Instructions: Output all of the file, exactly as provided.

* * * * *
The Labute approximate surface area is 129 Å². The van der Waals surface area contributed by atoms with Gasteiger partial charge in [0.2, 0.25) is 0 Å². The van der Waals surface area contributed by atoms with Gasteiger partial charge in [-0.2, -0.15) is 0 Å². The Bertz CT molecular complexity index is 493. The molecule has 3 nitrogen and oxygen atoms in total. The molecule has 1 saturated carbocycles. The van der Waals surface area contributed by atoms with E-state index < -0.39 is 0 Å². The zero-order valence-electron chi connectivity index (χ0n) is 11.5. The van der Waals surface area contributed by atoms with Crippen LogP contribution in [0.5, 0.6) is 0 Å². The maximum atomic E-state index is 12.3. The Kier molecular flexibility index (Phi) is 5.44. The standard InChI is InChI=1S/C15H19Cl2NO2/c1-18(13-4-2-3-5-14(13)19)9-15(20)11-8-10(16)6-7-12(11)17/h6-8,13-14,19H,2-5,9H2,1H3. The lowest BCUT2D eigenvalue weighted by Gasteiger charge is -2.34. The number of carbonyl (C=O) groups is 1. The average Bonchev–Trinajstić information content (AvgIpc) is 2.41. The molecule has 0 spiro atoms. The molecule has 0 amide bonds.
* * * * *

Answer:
The Labute approximate surface area is 129 Å². The van der Waals surface area contributed by atoms with Gasteiger partial charge in [0.2, 0.25) is 0 Å². The van der Waals surface area contributed by atoms with Gasteiger partial charge in [-0.2, -0.15) is 0 Å². The Bertz CT molecular complexity index is 493. The molecule has 3 nitrogen and oxygen atoms in total. The molecule has 1 saturated carbocycles. The van der Waals surface area contributed by atoms with E-state index < -0.39 is 0 Å². The zero-order valence-electron chi connectivity index (χ0n) is 11.5. The van der Waals surface area contributed by atoms with Crippen LogP contribution in [0.5, 0.6) is 0 Å². The maximum atomic E-state index is 12.3. The Kier molecular flexibility index (Phi) is 5.44. The standard InChI is InChI=1S/C15H19Cl2NO2/c1-18(13-4-2-3-5-14(13)19)9-15(20)11-8-10(16)6-7-12(11)17/h6-8,13-14,19H,2-5,9H2,1H3. The lowest BCUT2D eigenvalue weighted by Gasteiger charge is -2.34. The number of carbonyl (C=O) groups is 1. The average Bonchev–Trinajstić information content (AvgIpc) is 2.41. The molecule has 0 spiro atoms. The molecule has 0 amide bonds.